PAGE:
There was so much water in the Similkameen River during a flood event last month it led to an “unprecedented” reversal of flow into Osoyoos Lake, according to a scientist attached to the international body that regulates lake levels.
After flowing through Osoyoos Lake and crossing the Canada-U.S. border, the Okanagan River normally moves through Zosel Dam and merges with the Similkameen River near Oroville, Wash., which is just a few kilometres south of the international divide.
Once the two rivers merge, water normally continues flowing south in what is known on the U.S. side as the Okanogan River, which eventually joins with the Columbia River.
But late on Nov. 15, the Similkameen River was so swollen that its water started flowing north up the Okanogan River and into Osoyoos Lake. That floodwater carried with it silt that was deposited in Osoyoos Lake, providing visual evidence of the flow reversal.
“Historically, these (flow reversals) have only previously occurred during the spring freshet period, and have never been measured in the autumn,” said Martin Suchy, Canadian section secretary for the International Osoyoos Lake Board of Control, in an email.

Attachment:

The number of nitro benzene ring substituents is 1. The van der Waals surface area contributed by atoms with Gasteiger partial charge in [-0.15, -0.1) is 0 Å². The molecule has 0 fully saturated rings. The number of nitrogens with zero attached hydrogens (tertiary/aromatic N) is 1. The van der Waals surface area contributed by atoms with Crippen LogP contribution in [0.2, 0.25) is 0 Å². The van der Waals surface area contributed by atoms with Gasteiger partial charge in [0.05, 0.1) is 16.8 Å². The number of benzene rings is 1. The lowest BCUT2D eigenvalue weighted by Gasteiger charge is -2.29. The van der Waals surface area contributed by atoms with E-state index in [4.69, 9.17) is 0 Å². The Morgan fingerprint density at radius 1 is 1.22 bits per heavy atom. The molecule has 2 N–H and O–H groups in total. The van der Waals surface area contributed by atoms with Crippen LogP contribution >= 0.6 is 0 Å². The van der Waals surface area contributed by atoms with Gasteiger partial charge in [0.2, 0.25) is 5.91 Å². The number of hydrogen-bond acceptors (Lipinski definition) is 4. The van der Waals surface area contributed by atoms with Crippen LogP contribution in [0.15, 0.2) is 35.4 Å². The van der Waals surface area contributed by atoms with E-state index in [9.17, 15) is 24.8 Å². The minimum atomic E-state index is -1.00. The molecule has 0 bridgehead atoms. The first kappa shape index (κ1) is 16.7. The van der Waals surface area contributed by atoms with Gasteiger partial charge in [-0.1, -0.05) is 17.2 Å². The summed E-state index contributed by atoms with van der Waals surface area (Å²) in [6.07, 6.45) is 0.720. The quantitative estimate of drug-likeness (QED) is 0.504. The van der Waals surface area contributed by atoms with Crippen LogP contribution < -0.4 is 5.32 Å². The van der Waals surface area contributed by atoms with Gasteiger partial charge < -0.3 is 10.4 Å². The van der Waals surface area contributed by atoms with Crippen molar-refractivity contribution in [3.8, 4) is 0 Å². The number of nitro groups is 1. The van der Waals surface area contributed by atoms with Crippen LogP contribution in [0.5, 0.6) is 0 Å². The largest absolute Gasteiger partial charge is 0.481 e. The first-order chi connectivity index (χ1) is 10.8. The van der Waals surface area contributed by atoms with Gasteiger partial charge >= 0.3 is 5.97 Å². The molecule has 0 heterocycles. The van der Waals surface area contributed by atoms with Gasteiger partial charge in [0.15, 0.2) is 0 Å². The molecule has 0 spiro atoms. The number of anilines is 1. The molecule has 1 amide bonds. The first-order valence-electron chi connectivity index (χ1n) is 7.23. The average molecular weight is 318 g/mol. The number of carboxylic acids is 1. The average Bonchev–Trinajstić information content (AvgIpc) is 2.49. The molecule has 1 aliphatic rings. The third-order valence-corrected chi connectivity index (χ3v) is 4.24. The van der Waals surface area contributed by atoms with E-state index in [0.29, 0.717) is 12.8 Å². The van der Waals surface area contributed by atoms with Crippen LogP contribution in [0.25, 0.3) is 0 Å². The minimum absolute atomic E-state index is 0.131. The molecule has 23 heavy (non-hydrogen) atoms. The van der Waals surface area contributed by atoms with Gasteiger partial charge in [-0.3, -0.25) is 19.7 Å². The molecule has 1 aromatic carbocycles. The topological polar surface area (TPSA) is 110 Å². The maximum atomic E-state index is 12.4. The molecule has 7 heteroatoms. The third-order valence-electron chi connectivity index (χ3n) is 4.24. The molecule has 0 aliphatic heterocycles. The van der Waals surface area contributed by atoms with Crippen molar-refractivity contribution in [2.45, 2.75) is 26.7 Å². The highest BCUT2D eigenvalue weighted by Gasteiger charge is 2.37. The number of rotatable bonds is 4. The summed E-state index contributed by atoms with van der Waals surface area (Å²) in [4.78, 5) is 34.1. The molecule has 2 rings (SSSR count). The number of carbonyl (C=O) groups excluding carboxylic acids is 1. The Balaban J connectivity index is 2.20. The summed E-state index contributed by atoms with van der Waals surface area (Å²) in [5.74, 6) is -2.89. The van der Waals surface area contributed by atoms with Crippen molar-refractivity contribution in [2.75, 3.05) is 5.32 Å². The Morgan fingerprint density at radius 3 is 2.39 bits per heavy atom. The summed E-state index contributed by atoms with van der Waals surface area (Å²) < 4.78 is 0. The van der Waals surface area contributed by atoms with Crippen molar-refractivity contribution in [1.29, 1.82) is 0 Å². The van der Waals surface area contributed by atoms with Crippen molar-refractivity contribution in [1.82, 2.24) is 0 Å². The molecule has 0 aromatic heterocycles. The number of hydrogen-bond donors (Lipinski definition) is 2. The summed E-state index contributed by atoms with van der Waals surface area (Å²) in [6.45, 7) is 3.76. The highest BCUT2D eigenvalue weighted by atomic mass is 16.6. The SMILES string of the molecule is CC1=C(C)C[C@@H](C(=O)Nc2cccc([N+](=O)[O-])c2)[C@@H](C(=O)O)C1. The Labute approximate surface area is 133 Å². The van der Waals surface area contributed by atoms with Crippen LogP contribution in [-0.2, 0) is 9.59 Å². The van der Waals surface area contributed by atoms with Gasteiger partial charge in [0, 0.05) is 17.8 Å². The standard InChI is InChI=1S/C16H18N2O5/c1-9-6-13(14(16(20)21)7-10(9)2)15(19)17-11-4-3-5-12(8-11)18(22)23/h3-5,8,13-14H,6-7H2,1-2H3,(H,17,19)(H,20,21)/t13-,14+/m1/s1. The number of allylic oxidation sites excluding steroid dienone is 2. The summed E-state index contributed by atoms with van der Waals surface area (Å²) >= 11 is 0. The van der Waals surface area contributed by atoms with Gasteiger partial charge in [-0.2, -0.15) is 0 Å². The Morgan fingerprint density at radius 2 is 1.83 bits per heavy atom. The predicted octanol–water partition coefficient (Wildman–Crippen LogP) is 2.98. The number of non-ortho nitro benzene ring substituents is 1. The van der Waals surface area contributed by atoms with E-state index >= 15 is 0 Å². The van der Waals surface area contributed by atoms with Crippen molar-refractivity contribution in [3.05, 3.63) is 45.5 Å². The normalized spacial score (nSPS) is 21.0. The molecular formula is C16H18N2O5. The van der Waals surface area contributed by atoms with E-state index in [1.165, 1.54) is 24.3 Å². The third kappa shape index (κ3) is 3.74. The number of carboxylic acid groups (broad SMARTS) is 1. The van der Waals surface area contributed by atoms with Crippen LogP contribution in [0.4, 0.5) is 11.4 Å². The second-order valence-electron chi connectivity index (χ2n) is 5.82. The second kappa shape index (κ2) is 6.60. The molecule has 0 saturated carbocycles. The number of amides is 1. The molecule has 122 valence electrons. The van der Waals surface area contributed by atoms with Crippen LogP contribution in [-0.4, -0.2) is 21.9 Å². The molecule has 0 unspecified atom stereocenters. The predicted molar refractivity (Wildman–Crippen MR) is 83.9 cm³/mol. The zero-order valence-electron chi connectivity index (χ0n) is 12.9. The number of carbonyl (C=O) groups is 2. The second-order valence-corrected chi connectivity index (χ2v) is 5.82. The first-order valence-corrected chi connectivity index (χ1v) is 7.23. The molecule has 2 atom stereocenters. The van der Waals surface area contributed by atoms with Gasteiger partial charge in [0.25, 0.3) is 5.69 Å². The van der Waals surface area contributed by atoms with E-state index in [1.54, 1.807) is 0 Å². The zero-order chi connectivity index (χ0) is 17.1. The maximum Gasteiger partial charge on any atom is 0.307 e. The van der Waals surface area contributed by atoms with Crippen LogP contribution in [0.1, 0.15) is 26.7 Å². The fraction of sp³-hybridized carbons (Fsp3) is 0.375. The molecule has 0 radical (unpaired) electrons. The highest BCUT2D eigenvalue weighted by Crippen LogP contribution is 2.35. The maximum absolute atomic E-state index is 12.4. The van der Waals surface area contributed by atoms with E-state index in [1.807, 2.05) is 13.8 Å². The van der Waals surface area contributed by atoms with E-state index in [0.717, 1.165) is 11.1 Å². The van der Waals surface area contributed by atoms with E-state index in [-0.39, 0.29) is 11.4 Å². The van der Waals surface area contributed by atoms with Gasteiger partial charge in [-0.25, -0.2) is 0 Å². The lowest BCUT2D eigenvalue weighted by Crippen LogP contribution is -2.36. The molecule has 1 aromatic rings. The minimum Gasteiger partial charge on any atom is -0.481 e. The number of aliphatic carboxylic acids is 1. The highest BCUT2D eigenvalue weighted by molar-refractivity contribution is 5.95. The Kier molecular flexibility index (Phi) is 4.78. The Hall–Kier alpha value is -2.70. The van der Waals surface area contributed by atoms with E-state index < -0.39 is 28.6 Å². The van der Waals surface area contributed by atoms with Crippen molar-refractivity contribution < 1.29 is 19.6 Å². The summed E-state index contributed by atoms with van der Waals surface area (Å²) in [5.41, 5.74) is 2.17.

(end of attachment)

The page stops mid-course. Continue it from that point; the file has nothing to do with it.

Andrew Gendaszek, who serves as one of Suchy’s counterparts on the U.S. side, also noted in an email that it’s not uncommon during spring freshet for the Similkameen River to act as a “hydraulic dam” and slow the flow of the Okanogan River out of Osoyoos Lake, “but it is rare for flow to reverse.”
“The occurrence of this flow reversal during the autumn is unprecedented within the historical record,” continued Gendaszek, a senior hydrologist with the U.S. Geological Survey.
And it took an unprecedented amount of precipitation to make it happen.
At 3 p.m. on Nov. 16, a USGS gauge at Nighthawk recorded the Similkameen River’s discharge at 762 cubic metres per second, nearly double the all-time high for November of 420 and not far off the record high of 883 measured in May 2018.
At the time, a flood warning was in effect for the Similkameen River as a result of an atmospheric river that deluged southern B.C.
Osoyoos Lake levels are controlled by the Zosel Dam and managed by the International Joint Commission, which was created by a Canada-U.S. treaty in 1909, and is meant to head off disputes between the two countries regarding cross-border water bodies, including the Great Lakes.